Winning the War at Home

“If our country is worth saving, it is worth fighting for on  the home front as well as the battlefront.”—Governor William Wills, December 7, 1941.

Hardwick's Victory Store where items were donated to raise money for the local war fund. On December 7, 1941, the Japanese bombed the Pearl Harbor Naval Station in Hawaii. The next day Congress declared war on the Axis powers, led by Germany and Japan. Vermonters, along with the rest of America, were called upon to defend the basic ideals of freedom and unity. Though Vermont, like most of the country, escaped the devastation and upheaval suffered in much of the world, its citizens recognized the need to make sacrifices to preserve its society.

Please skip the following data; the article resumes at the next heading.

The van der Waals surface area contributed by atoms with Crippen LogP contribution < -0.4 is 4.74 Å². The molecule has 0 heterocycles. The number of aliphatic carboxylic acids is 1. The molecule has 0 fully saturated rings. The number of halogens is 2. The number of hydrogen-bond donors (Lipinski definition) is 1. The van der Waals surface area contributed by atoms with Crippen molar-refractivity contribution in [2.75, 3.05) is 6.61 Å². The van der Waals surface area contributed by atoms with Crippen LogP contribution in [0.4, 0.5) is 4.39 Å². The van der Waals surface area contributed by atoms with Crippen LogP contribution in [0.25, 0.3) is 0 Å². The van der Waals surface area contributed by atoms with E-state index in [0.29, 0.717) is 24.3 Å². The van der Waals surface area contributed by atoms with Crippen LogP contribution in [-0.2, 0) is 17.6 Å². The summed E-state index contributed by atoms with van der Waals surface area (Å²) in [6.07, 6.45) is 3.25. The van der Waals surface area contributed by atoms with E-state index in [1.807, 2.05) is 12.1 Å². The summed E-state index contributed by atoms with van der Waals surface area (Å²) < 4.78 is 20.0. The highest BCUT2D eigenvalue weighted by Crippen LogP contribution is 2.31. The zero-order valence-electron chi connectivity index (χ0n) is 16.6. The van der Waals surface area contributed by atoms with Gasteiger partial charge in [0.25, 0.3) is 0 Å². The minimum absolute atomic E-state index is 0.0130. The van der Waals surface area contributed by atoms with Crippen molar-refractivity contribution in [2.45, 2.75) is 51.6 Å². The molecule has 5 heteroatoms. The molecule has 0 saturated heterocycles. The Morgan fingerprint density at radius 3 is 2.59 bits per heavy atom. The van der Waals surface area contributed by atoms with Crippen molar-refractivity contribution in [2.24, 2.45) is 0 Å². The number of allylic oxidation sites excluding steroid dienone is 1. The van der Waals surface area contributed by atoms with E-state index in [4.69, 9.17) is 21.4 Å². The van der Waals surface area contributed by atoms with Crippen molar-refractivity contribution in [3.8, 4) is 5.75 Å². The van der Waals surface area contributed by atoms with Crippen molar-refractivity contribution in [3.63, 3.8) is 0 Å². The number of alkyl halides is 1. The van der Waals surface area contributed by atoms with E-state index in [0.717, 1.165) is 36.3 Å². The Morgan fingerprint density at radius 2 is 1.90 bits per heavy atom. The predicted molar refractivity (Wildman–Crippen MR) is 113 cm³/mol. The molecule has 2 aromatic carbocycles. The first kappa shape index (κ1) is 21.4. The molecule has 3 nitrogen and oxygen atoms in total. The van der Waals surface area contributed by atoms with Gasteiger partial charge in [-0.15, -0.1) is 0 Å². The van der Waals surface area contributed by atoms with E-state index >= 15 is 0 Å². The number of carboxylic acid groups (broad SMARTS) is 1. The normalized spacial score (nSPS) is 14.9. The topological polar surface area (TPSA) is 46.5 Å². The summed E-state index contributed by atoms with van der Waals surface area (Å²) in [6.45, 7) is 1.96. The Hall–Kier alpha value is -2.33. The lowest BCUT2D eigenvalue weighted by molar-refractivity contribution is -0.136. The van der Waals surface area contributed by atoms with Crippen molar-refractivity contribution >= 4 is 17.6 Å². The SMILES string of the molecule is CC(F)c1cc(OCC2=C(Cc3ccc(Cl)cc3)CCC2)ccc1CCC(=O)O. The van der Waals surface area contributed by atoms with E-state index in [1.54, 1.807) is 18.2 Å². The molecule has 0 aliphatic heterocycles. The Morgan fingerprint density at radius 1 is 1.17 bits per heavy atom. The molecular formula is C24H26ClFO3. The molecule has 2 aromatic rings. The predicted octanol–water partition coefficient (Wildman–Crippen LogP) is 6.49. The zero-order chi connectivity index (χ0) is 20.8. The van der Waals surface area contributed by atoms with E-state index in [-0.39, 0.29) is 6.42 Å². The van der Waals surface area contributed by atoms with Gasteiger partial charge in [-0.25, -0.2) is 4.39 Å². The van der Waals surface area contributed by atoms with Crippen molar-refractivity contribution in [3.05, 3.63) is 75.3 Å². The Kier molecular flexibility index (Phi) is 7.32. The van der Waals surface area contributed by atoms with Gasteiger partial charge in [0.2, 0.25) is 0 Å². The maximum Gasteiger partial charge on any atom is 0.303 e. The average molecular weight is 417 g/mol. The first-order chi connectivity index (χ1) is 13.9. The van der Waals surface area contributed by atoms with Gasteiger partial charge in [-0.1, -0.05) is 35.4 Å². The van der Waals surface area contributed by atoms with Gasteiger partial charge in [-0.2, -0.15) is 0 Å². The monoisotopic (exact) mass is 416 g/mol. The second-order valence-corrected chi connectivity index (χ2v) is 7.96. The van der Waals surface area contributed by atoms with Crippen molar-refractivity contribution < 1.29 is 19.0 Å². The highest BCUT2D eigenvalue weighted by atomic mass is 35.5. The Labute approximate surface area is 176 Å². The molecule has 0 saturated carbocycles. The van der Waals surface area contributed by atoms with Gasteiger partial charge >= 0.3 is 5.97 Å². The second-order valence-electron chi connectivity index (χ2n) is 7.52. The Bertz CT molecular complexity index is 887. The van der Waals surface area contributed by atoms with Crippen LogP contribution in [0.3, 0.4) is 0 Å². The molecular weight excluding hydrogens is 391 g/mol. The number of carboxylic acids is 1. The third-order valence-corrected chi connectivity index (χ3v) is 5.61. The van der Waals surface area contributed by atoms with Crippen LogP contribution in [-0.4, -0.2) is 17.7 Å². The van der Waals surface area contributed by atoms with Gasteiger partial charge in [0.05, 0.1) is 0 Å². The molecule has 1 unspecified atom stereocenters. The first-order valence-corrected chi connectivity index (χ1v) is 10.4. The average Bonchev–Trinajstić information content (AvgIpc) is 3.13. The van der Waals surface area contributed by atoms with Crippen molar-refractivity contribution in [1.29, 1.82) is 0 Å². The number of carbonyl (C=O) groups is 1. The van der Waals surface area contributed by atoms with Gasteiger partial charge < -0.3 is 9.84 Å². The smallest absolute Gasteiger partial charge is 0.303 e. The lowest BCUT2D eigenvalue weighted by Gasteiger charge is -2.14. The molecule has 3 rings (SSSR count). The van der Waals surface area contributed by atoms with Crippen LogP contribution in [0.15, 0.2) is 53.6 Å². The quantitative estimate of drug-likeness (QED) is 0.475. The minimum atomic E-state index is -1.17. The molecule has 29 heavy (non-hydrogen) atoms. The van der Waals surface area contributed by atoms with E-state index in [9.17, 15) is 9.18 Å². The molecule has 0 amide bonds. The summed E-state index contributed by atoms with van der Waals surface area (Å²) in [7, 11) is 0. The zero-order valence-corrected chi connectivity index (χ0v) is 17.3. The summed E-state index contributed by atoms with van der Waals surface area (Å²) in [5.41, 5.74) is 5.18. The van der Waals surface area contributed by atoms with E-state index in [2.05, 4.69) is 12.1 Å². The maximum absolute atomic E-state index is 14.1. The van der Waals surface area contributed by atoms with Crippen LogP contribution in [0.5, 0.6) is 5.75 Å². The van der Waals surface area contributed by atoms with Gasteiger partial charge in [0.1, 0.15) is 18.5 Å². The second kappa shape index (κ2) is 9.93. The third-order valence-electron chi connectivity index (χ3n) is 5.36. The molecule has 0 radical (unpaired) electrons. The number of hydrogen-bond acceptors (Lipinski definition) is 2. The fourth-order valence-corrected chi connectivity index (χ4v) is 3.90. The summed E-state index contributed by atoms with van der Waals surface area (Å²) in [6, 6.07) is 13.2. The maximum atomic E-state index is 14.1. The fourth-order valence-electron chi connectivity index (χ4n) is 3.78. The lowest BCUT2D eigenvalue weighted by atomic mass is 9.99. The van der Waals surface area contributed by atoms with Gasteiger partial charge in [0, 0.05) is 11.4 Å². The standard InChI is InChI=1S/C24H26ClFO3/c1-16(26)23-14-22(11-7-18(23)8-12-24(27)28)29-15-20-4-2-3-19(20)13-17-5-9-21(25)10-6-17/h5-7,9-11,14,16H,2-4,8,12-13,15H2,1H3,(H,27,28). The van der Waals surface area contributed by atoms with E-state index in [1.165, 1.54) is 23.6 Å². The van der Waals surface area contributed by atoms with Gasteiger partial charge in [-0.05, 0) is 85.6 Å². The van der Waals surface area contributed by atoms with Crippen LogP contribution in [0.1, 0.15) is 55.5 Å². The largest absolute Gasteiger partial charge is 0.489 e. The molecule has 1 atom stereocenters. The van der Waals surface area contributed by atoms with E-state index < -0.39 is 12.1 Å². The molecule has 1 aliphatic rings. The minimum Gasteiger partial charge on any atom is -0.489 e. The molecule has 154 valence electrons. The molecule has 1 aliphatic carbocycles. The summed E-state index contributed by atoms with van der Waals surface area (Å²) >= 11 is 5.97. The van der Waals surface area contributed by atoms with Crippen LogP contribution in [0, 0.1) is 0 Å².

Edwin Little (on right) of Fair Haven named the plane he piloted the “Green Mountain Rambler” in honor of his home state.

World War II was a total war—fought not only on distant battlefields, but also at home on economic, social, and even psychological fronts. The home front in Vermont is a story of patriotism, pride, fear, frustration, and hard work. Vermonters who lived through the war remember feelings of deprivation, camaraderie, and accomplishment, along with constant worry for family or friends in the military and grief when a life was lost.

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